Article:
The last 3 days of my life have been spent wallowing in the deep grave of mud and syrup which is (drum-roll please) “Security Metrics’ PCI-DSS Vulnerability Scanner“.
I could rant for 3 pages, oh I really could. I admin a half-dosen of Linux boxes (shortly to be replaced with quite a few more) – which I take as much pride over as I do my own property. In fact, I probably take more pride in them than I do my own property.
If someone were to so much as accidently cancel a page load (port 80, HTTP) to our customer facing site, I’d know about it. Once I caught the telephone system glitching out – I wondered why there were several 404 errors for “ourdomain.com/dotheyanswerthephones”. Yes, I’m that observant.
These boxes are so secure, I’d happily put everything I own against them not being hacked. They are the essence of epic. Every T is crossed and lower-case J dotted. And then some. And then some more.
Alas, I digress.
So what’s led me to blog this?
Well it’s not the score of 45 points which didn’t exist 4 weeks ago. (Yes, I’m that proud of my work – I won’t settle for even the “warning” points). Oh no. It’s not the repetative emails saying “You’re not PCI-DSS compliant” (which is a load of rubbish – we are PCI-DSS compliant – we’re just just flagging some false positives on some third party’s Nessus install), and it’s not even the “Open SMTP relay” which relays mail for our own domains! (Google reveals I’m not the only one with this problem … some sanity remains). It’s not even even even even the POP3 and SMTP ports which provide outdated SSL certificates (because obviously POP3S is POP3 with the S standing for “super”-SSL. Oh no wait…). And I will skip the detecting my Debian Lenny box as a Buffalo Wireless Access Point. Idiots.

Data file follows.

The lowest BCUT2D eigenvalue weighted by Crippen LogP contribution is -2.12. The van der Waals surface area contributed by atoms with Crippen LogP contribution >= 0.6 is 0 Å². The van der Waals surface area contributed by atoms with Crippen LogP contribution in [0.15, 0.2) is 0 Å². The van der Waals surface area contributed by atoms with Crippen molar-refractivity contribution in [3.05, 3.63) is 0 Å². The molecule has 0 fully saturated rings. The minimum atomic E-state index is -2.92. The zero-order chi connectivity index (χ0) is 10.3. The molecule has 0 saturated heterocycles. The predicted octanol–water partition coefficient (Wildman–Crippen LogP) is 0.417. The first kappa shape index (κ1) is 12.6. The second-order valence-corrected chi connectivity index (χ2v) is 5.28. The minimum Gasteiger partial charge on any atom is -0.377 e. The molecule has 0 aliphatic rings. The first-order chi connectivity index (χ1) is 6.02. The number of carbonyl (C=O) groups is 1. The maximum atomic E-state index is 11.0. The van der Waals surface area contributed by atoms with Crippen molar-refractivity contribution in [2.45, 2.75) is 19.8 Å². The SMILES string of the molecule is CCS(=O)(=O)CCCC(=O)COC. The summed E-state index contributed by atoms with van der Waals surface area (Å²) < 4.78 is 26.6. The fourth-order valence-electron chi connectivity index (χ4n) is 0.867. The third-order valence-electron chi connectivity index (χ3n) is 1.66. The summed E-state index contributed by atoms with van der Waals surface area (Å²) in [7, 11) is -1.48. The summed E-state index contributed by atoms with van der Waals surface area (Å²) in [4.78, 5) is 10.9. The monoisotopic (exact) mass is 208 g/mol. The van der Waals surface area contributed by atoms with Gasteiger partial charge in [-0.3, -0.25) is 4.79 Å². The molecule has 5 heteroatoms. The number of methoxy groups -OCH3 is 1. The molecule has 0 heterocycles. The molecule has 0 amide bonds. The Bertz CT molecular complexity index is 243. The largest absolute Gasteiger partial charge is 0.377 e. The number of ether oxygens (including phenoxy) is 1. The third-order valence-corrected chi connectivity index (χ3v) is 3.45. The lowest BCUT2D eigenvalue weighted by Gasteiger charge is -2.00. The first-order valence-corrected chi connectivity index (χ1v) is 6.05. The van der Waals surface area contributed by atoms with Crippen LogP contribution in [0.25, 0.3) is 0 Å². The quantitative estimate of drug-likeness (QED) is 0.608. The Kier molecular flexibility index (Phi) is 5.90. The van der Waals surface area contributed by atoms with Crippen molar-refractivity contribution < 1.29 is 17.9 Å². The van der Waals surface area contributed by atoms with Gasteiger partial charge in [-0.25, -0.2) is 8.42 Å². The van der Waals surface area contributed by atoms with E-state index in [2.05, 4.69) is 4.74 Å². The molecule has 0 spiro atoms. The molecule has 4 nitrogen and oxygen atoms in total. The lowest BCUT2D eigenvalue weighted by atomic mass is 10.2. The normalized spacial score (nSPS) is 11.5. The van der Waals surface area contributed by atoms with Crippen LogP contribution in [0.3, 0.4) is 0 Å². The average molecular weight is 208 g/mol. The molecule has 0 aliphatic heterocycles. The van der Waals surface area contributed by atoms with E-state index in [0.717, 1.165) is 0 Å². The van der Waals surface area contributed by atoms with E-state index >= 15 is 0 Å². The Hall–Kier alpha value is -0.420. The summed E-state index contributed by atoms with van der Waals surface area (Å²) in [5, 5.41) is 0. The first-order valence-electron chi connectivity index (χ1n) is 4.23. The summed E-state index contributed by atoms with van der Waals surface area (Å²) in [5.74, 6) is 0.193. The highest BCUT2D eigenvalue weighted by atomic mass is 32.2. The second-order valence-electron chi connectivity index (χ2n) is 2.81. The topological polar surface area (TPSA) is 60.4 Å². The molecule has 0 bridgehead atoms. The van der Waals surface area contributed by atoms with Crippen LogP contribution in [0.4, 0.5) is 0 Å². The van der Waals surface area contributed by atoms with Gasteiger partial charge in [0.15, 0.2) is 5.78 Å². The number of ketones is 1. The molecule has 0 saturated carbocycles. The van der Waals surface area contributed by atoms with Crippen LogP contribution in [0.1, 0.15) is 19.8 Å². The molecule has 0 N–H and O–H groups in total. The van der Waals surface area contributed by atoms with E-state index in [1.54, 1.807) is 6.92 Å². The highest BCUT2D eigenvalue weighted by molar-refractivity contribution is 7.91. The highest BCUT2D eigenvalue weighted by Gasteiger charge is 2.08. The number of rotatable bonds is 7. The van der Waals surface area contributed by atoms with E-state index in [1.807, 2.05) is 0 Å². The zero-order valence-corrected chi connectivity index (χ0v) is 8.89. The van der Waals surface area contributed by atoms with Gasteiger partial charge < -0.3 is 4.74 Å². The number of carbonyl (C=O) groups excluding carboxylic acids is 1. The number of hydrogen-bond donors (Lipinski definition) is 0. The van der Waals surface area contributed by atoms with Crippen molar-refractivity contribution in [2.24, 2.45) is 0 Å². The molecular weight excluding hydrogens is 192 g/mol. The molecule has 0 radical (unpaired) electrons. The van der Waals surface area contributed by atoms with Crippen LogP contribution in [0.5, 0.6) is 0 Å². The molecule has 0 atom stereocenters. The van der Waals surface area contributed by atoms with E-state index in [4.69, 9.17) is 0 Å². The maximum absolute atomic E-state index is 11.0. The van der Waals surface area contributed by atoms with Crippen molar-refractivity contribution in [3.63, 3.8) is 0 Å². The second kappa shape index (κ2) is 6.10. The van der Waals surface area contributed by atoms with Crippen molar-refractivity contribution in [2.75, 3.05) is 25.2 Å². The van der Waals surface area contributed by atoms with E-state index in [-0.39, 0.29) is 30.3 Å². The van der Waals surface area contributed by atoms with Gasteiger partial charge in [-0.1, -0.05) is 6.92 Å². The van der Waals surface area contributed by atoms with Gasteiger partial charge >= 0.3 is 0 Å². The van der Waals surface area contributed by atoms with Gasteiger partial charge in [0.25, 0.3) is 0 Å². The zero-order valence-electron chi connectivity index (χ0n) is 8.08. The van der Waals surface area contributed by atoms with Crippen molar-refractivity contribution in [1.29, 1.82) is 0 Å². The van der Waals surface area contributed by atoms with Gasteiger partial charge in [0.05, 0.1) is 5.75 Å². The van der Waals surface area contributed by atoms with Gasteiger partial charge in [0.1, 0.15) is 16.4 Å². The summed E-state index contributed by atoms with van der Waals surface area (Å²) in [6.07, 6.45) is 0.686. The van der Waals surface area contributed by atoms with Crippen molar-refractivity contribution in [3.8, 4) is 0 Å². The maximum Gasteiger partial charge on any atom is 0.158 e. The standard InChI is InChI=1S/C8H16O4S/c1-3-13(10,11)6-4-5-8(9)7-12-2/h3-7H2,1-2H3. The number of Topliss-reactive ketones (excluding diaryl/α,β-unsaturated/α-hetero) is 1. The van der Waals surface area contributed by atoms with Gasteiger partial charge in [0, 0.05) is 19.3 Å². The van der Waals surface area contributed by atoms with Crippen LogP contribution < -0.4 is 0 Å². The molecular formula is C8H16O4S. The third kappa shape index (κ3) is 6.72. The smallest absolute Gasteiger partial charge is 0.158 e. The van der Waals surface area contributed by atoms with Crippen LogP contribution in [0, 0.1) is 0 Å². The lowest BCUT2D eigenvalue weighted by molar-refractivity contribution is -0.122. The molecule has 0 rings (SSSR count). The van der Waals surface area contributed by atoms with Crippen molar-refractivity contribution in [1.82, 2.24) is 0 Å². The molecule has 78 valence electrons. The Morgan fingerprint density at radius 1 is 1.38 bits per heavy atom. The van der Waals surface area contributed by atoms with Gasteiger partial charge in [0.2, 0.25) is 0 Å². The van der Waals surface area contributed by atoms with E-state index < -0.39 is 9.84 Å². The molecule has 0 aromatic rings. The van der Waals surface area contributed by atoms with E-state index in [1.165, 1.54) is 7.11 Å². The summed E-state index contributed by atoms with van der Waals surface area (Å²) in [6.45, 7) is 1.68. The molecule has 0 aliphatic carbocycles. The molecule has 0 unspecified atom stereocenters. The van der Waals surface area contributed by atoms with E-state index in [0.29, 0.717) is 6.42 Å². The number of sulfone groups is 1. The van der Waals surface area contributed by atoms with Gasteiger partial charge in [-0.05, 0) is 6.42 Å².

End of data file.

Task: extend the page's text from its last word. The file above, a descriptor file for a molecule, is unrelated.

No today, this one started over the “You’re using an outdated OpenSSH version, please upgrade it – or wait for your vendor to provide a new version” (which is in-line with PCI-DSS) – yet continually report me as failing while I wait.
And then it finished with this (and I’m only a third of the way through fixing over 300 points of fail):
Description: scan may have been dynamically blocked by an IPS Severity: Potential Problem Impact: The scan results may be inconclusive. Background: An Intrusion Prevention System (IPS) is a device which protects a system or network from attackers. An IPS works by monitoring a network for malicious activity, and blocking that activity. Resolution Temporarily disable the Intrusion Prevention System or configure an exception for the scanner’s IP address before starting the scan.
Oh my goodness. You’re actually giving me a score of 3 points because you’ve (incorrectly) detected a possible IPS – which is protecting my servers from attacks?!